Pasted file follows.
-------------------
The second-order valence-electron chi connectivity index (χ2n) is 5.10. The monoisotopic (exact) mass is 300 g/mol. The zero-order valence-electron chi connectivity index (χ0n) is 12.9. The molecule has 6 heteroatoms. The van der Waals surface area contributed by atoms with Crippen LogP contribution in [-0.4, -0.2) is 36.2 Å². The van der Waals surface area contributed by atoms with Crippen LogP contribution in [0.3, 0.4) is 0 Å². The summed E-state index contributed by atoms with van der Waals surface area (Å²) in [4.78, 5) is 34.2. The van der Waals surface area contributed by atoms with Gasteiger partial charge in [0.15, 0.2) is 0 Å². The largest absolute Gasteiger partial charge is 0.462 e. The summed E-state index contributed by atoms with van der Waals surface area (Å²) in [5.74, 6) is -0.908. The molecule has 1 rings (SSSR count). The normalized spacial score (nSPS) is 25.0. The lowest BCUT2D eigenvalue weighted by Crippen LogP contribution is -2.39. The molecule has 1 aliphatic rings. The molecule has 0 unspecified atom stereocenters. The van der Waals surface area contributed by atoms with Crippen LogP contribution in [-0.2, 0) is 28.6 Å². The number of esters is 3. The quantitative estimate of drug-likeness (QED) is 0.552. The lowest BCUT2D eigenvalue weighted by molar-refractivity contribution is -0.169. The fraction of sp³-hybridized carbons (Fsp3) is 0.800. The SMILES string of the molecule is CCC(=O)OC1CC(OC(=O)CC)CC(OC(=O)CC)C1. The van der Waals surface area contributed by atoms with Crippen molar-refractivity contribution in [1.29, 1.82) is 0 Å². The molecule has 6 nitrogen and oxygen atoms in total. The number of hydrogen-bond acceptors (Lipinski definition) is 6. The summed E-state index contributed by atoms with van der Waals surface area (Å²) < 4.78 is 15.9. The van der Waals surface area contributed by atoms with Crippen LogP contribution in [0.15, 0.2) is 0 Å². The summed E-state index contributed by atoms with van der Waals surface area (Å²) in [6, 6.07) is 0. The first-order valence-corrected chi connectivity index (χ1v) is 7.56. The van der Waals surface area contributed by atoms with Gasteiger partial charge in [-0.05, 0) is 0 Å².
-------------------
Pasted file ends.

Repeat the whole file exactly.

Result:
The second-order valence-electron chi connectivity index (χ2n) is 5.10. The monoisotopic (exact) mass is 300 g/mol. The zero-order valence-electron chi connectivity index (χ0n) is 12.9. The molecule has 6 heteroatoms. The van der Waals surface area contributed by atoms with Crippen LogP contribution in [-0.4, -0.2) is 36.2 Å². The van der Waals surface area contributed by atoms with Crippen LogP contribution in [0.3, 0.4) is 0 Å². The summed E-state index contributed by atoms with van der Waals surface area (Å²) in [4.78, 5) is 34.2. The van der Waals surface area contributed by atoms with Gasteiger partial charge in [0.15, 0.2) is 0 Å². The largest absolute Gasteiger partial charge is 0.462 e. The summed E-state index contributed by atoms with van der Waals surface area (Å²) in [5.74, 6) is -0.908. The molecule has 1 rings (SSSR count). The normalized spacial score (nSPS) is 25.0. The lowest BCUT2D eigenvalue weighted by Crippen LogP contribution is -2.39. The molecule has 1 aliphatic rings. The molecule has 0 unspecified atom stereocenters. The van der Waals surface area contributed by atoms with Crippen LogP contribution in [-0.2, 0) is 28.6 Å². The number of esters is 3. The quantitative estimate of drug-likeness (QED) is 0.552. The lowest BCUT2D eigenvalue weighted by molar-refractivity contribution is -0.169. The fraction of sp³-hybridized carbons (Fsp3) is 0.800. The SMILES string of the molecule is CCC(=O)OC1CC(OC(=O)CC)CC(OC(=O)CC)C1. The van der Waals surface area contributed by atoms with Crippen molar-refractivity contribution in [1.29, 1.82) is 0 Å². The molecule has 6 nitrogen and oxygen atoms in total. The number of hydrogen-bond acceptors (Lipinski definition) is 6. The summed E-state index contributed by atoms with van der Waals surface area (Å²) < 4.78 is 15.9. The van der Waals surface area contributed by atoms with Crippen LogP contribution in [0.15, 0.2) is 0 Å². The summed E-state index contributed by atoms with van der Waals surface area (Å²) in [6, 6.07) is 0. The first-order valence-corrected chi connectivity index (χ1v) is 7.56. The van der Waals surface area contributed by atoms with Gasteiger partial charge in [-0.05, 0) is 0 Å².